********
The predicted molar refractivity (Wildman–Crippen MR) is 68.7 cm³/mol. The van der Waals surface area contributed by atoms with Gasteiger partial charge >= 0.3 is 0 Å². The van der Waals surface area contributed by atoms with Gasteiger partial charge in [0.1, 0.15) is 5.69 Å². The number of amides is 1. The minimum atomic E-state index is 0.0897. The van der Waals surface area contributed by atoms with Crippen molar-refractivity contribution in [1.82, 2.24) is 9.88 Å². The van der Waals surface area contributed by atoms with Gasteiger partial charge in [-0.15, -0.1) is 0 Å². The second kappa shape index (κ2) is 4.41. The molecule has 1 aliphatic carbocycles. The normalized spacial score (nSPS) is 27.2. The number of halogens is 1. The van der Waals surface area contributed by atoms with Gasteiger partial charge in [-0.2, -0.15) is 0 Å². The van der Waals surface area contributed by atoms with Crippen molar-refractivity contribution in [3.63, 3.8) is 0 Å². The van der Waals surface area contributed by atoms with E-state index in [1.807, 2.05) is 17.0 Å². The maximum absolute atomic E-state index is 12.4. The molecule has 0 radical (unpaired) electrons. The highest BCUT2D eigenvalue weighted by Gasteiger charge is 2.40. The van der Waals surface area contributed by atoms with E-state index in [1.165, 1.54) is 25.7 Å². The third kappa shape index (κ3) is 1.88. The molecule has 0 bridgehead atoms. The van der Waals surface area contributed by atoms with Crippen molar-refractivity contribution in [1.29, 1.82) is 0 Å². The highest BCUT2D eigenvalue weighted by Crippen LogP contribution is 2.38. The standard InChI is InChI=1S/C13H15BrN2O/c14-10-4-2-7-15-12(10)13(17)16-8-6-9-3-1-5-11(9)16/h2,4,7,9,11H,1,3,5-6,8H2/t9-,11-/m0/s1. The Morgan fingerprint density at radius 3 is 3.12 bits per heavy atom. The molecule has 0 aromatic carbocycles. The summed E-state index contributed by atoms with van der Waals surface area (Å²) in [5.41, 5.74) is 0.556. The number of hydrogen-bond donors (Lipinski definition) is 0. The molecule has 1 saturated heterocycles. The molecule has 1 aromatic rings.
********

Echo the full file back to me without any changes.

The predicted molar refractivity (Wildman–Crippen MR) is 68.7 cm³/mol. The van der Waals surface area contributed by atoms with Gasteiger partial charge >= 0.3 is 0 Å². The van der Waals surface area contributed by atoms with Gasteiger partial charge in [0.1, 0.15) is 5.69 Å². The number of amides is 1. The minimum atomic E-state index is 0.0897. The van der Waals surface area contributed by atoms with Crippen molar-refractivity contribution in [1.82, 2.24) is 9.88 Å². The van der Waals surface area contributed by atoms with Gasteiger partial charge in [-0.15, -0.1) is 0 Å². The second kappa shape index (κ2) is 4.41. The molecule has 1 aliphatic carbocycles. The normalized spacial score (nSPS) is 27.2. The number of halogens is 1. The van der Waals surface area contributed by atoms with Gasteiger partial charge in [-0.2, -0.15) is 0 Å². The van der Waals surface area contributed by atoms with Crippen molar-refractivity contribution in [3.63, 3.8) is 0 Å². The van der Waals surface area contributed by atoms with E-state index in [1.807, 2.05) is 17.0 Å². The maximum absolute atomic E-state index is 12.4. The molecule has 0 radical (unpaired) electrons. The highest BCUT2D eigenvalue weighted by Gasteiger charge is 2.40. The van der Waals surface area contributed by atoms with E-state index in [1.165, 1.54) is 25.7 Å². The third kappa shape index (κ3) is 1.88. The molecule has 0 bridgehead atoms. The van der Waals surface area contributed by atoms with Crippen molar-refractivity contribution in [1.29, 1.82) is 0 Å². The highest BCUT2D eigenvalue weighted by Crippen LogP contribution is 2.38. The standard InChI is InChI=1S/C13H15BrN2O/c14-10-4-2-7-15-12(10)13(17)16-8-6-9-3-1-5-11(9)16/h2,4,7,9,11H,1,3,5-6,8H2/t9-,11-/m0/s1. The Morgan fingerprint density at radius 3 is 3.12 bits per heavy atom. The molecule has 0 aromatic carbocycles. The summed E-state index contributed by atoms with van der Waals surface area (Å²) in [5.41, 5.74) is 0.556. The number of hydrogen-bond donors (Lipinski definition) is 0. The molecule has 1 saturated heterocycles. The molecule has 1 aromatic rings.